Cellular phones are ubiquitous these days. And as their prevalence has increased, so too has concern over an associated risk between the radiofrequency signals they emit and brain cancer. Many people have run out to buy ear pieces in hopes of making their phones safer. But a new report from researchers at the American Health Foundation, Memorial Sloan-Kettering Cancer Center and four other U.S. medical centers in today's issue of the Journal of the American Medical Association asserts that these fears are unjustified. In a case-control study of 891 frequent callers, the scientists found no statistical link between cellular phone usage and the chance of developing brain cancer.
The study bases its findings on interviews conducted between 1994 and 1998 with 469 men and women diagnosed with primary brain cancer and 422 people without the disease. The cancer patients and the controls--between the ages of 18 and 80--were carefully matched by age, sex, race, years of education and occupation. All of the subjects were asked about which brands of phones they used, how many minutes they used the phone per month, the first year of use and the number of years of use. As it turned out, the figures were pretty much the same: median monthly use among cancer patients was 2.5 hours; among the controls, it was 2.2 hours. Duration of use among cancer patients was 2.8 years, only a little over a month longer than for the controls.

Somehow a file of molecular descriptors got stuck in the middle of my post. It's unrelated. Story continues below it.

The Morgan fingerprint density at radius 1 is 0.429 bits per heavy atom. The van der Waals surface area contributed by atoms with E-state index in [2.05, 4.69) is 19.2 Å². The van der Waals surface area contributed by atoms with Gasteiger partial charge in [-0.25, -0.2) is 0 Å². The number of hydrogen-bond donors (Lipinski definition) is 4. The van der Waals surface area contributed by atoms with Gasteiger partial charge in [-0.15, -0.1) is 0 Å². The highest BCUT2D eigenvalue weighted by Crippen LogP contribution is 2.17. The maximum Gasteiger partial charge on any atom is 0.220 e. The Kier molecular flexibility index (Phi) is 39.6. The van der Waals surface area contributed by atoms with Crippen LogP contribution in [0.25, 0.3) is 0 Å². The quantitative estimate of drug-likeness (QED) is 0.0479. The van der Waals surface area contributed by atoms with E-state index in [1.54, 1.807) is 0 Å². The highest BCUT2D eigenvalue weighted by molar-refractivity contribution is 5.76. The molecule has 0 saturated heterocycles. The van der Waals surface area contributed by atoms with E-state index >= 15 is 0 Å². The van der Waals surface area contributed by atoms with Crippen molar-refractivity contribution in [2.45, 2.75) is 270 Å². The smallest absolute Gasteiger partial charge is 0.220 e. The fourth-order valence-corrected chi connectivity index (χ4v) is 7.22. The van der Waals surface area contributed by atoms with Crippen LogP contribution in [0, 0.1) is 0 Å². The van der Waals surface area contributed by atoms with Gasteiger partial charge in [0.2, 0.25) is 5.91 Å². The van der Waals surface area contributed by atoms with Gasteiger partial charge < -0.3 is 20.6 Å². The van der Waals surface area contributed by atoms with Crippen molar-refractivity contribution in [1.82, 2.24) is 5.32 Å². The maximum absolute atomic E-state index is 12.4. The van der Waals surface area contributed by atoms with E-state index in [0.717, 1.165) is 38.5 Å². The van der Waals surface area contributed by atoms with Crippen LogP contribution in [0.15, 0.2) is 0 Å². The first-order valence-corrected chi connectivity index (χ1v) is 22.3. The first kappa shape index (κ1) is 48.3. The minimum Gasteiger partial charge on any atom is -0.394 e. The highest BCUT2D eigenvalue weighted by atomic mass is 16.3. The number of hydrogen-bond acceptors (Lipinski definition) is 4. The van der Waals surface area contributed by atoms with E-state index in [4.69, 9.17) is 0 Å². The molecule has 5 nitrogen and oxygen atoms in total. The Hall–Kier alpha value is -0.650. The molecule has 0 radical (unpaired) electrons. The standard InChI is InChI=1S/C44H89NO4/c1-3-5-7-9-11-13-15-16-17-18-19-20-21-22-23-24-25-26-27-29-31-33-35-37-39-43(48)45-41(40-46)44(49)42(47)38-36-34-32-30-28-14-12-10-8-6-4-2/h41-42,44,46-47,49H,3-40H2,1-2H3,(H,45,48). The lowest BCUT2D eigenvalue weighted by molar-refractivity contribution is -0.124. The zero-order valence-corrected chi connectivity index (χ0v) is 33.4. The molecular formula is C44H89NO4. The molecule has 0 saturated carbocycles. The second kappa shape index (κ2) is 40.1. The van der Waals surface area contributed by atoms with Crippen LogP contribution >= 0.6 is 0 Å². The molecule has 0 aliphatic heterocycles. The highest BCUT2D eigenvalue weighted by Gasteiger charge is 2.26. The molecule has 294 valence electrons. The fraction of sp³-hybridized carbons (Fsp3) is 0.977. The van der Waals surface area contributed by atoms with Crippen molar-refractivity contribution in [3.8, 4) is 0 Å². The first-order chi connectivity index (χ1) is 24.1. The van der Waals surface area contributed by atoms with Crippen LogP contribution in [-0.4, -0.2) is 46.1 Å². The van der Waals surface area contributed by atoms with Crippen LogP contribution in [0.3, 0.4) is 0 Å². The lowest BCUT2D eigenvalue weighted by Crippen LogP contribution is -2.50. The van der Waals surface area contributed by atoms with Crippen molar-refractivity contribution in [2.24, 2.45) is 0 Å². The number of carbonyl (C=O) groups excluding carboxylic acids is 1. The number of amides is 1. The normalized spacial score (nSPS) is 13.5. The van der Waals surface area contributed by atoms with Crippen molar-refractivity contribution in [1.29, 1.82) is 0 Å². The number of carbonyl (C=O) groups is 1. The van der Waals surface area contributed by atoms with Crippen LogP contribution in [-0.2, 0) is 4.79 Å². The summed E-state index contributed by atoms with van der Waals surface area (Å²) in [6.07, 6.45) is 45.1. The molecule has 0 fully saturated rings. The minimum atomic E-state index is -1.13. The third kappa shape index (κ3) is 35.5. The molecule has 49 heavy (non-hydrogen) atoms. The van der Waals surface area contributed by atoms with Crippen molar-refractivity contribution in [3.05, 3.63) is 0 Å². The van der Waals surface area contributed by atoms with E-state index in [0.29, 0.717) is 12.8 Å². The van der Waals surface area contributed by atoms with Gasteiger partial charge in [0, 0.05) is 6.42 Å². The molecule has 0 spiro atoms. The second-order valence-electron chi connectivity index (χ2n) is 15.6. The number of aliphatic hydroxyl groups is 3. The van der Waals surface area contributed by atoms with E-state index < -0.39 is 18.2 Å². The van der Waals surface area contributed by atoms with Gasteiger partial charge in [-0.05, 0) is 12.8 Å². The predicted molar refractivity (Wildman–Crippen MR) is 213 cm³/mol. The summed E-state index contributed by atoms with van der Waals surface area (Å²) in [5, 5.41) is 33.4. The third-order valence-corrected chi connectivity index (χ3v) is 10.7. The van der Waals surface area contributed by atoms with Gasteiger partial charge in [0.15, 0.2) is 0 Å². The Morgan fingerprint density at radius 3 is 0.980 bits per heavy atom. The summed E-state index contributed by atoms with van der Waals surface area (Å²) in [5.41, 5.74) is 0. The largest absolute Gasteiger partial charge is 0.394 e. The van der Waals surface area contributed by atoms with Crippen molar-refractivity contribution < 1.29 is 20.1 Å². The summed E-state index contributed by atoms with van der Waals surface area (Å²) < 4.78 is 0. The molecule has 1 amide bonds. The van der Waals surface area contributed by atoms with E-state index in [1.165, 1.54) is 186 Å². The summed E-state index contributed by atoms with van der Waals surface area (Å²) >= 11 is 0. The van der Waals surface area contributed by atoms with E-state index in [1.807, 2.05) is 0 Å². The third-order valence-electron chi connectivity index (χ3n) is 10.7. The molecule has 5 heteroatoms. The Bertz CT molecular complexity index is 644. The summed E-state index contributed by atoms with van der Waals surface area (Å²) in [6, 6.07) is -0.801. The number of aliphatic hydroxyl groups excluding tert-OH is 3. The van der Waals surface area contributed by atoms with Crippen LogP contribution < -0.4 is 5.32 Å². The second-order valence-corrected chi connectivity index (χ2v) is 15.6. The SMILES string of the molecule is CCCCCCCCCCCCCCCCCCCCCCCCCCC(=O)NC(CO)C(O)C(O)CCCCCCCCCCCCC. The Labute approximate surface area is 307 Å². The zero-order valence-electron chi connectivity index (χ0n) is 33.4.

"Because 85 percent of people in the study reported extending the antenna during calls, we might have expected to find a disproportionate cluster of tumors behind the eye and the ear on the side the cell phone was used since radiation emission is highest at the antenna," says co-author Mark Malkin, a neuro-oncologist at Memorial Sloan-Kettering Cancer Center. "In fact we found no link between cell phone usage and temporal lobe tumors, nor was there any association between handedness and tumor location."